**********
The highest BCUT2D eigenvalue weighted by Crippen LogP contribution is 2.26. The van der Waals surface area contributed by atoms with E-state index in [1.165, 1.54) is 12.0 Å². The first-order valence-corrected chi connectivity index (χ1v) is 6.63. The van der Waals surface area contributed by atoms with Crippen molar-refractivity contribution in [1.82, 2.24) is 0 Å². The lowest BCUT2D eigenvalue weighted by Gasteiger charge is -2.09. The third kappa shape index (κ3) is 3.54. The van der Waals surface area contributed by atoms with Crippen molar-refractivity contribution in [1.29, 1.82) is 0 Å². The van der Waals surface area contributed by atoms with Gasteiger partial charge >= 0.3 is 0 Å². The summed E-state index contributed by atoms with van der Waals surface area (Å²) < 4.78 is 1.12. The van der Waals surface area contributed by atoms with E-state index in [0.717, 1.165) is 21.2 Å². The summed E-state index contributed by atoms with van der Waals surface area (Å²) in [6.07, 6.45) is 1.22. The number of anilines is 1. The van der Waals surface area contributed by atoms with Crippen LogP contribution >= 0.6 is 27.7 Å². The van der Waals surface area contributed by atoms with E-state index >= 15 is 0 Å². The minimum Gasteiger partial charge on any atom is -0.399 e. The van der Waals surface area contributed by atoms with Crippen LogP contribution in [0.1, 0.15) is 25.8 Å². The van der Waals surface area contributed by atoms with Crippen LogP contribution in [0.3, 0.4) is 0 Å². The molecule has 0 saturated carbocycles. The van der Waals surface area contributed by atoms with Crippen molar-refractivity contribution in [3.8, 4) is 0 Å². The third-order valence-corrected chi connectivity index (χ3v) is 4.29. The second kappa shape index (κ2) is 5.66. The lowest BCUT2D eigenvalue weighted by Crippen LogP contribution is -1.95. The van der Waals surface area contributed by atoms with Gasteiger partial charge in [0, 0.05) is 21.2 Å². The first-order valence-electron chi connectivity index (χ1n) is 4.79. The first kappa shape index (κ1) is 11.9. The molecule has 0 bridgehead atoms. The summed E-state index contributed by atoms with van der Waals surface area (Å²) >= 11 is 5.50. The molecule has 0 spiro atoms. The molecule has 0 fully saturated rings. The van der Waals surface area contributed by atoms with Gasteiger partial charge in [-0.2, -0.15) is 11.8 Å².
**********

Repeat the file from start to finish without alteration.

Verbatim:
The highest BCUT2D eigenvalue weighted by Crippen LogP contribution is 2.26. The van der Waals surface area contributed by atoms with E-state index in [1.165, 1.54) is 12.0 Å². The first-order valence-corrected chi connectivity index (χ1v) is 6.63. The van der Waals surface area contributed by atoms with Crippen molar-refractivity contribution in [1.82, 2.24) is 0 Å². The lowest BCUT2D eigenvalue weighted by Gasteiger charge is -2.09. The third kappa shape index (κ3) is 3.54. The van der Waals surface area contributed by atoms with Crippen molar-refractivity contribution in [1.29, 1.82) is 0 Å². The van der Waals surface area contributed by atoms with Gasteiger partial charge >= 0.3 is 0 Å². The summed E-state index contributed by atoms with van der Waals surface area (Å²) < 4.78 is 1.12. The van der Waals surface area contributed by atoms with E-state index in [0.717, 1.165) is 21.2 Å². The summed E-state index contributed by atoms with van der Waals surface area (Å²) in [6.07, 6.45) is 1.22. The number of anilines is 1. The van der Waals surface area contributed by atoms with Crippen LogP contribution >= 0.6 is 27.7 Å². The van der Waals surface area contributed by atoms with E-state index >= 15 is 0 Å². The minimum Gasteiger partial charge on any atom is -0.399 e. The van der Waals surface area contributed by atoms with Crippen LogP contribution in [0.1, 0.15) is 25.8 Å². The van der Waals surface area contributed by atoms with Crippen LogP contribution in [0.3, 0.4) is 0 Å². The molecule has 0 saturated carbocycles. The van der Waals surface area contributed by atoms with Crippen molar-refractivity contribution in [3.8, 4) is 0 Å². The third-order valence-corrected chi connectivity index (χ3v) is 4.29. The second kappa shape index (κ2) is 5.66. The lowest BCUT2D eigenvalue weighted by Crippen LogP contribution is -1.95. The van der Waals surface area contributed by atoms with Gasteiger partial charge in [0, 0.05) is 21.2 Å². The first-order valence-electron chi connectivity index (χ1n) is 4.79. The first kappa shape index (κ1) is 11.9. The molecule has 0 bridgehead atoms. The summed E-state index contributed by atoms with van der Waals surface area (Å²) >= 11 is 5.50. The molecule has 0 spiro atoms. The molecule has 0 fully saturated rings. The van der Waals surface area contributed by atoms with Gasteiger partial charge in [-0.2, -0.15) is 11.8 Å².